Park Wavelengths - April 2005
April 19, 2005
Naturalist Notebook: Thursday, April 21 are the Lyrid meteor showers which may be difficult to see because of the bright, near fullness of the moon. Early on Sunday morning April 24th, a lunar eclipse occurs - the moon passes through the fainter, outer portion of the Earth's shadow. In California, best observation periods are between about 1:00 am and 5:00 am.
The full moon also rises with the this lunar eclipse and will be full at 3:06 am! It is the "moon when the geese return" among several Plains Native people! Coast Miwok refer to it as the "moon of ripening seeds" and Kashaya Pomo call it the "moon of the ripening strawberries" (the tiny native California species). Muir Woods rangers sponsor the "Muir Woods by Moonlight" walk on April 24. Reservations required at (415) 388-2595. It's a flat, paved walk through the ancient forest by moonlight (and the occasional flashlight).
Morning low tides:
Agate Beach County Park at the end of Overlook and Elm near Bolinas and Sculptured Beach are safe areas for tidepooling. Always watch your footing on the slippery rocks and replace and do not disturb any of the animals! Chimney Rock is posted and gated as closed; should be reopened as the final elephant seal pups move out of the area.
Flowering shrubs that have been drawing attention along roadsides are the light blue - lavender native 'California Lilac' or 'Blue Blossom' (Ceanothus thyrsiflorus is most common of the 43 or so of this species) and the light yellow flowers of the blue elderberry. Coast Miwok gather the fragrant blossoms ceanothus blossoms as soap. They can be low growing or tall bushes. The yellow elderberry flowers will give way to tiny dark blue edible berries.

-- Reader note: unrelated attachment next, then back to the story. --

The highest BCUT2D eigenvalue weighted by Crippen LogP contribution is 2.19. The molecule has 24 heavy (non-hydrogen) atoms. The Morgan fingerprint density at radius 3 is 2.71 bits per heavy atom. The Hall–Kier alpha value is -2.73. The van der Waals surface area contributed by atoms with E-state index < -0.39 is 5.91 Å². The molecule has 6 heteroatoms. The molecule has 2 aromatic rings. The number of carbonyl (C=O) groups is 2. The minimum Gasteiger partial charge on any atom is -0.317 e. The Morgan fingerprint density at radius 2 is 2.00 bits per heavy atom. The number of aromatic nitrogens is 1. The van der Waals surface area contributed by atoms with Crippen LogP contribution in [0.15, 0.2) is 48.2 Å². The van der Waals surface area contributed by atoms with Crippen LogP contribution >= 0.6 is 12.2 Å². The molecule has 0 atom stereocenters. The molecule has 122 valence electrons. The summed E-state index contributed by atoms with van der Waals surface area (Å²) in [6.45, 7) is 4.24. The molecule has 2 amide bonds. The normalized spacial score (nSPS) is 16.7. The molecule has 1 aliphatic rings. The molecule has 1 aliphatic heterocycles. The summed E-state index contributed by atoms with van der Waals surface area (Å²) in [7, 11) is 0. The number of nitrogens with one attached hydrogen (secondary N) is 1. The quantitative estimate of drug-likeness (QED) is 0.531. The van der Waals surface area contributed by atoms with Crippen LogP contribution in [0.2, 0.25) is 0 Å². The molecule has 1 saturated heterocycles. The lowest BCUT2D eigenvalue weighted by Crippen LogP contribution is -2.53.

Special treats in the Bear Valley area - a grey blue heron is hunting gophers; a coyote pup is hopping about - all in a vast display of tiny blue lupine and poppies of the Morgan Horse ranch pastures!
A reminder about harbor seal pupping season = harbor seals come into Drakes estero and Tomales Bay each spring to haul out and give birth. Parent seals may leave pups alone on the beach while they fish and feed themselves in the water. It is a normal part of the spring scene at Point Reyes, along Drakes and Limantour Beach, to see single pups on the beaches. Do not approach or attempt to rescue pups - the parents may abandon the pup if they see humans or dogs around the pup.
Permits have been issued for this week for filming by the Discovery Channel. A permit has also been issued for Saturday, April 23 for a road race at Limantour Beach and along Coast Trail between Coast Camp and the Hostel no more than 200 people. There may be congestion at the Coast Laguna Trailheads and Limantour Beach that day.
Historic preservation carpentry crews may be seen working on historic ranch buildings at "B" or Mendoza Ranch.
The weekend road closures and shuttle season are over for this year. Whales are still passing by but in lesser numbers. They have been seen in the last week off Limantour Beach, from Drakes Head and Tomales Point.
April 5, 2005
"A May-Day picnic and festival given for the pupils attending the Public and Sunday Schools came off at Olema in a beautiful grove near the residence of L.K. Baldwin.....It was largely attended and proved a complete success. The day was magnificent; the breeze, soft and balmy, laden with the perfume of a thousand wildflowers, went sighing through the grand old oaks, stirring the foliage of the evergreens whence issued the melodious warble of the linnet and the joyous carol of the robin. Along the outskirts of the grove a stream of crystal water ran babbling and murmuring; troops of bright eyed, gaily dressed, well behaved children frolicked upon the green sward..."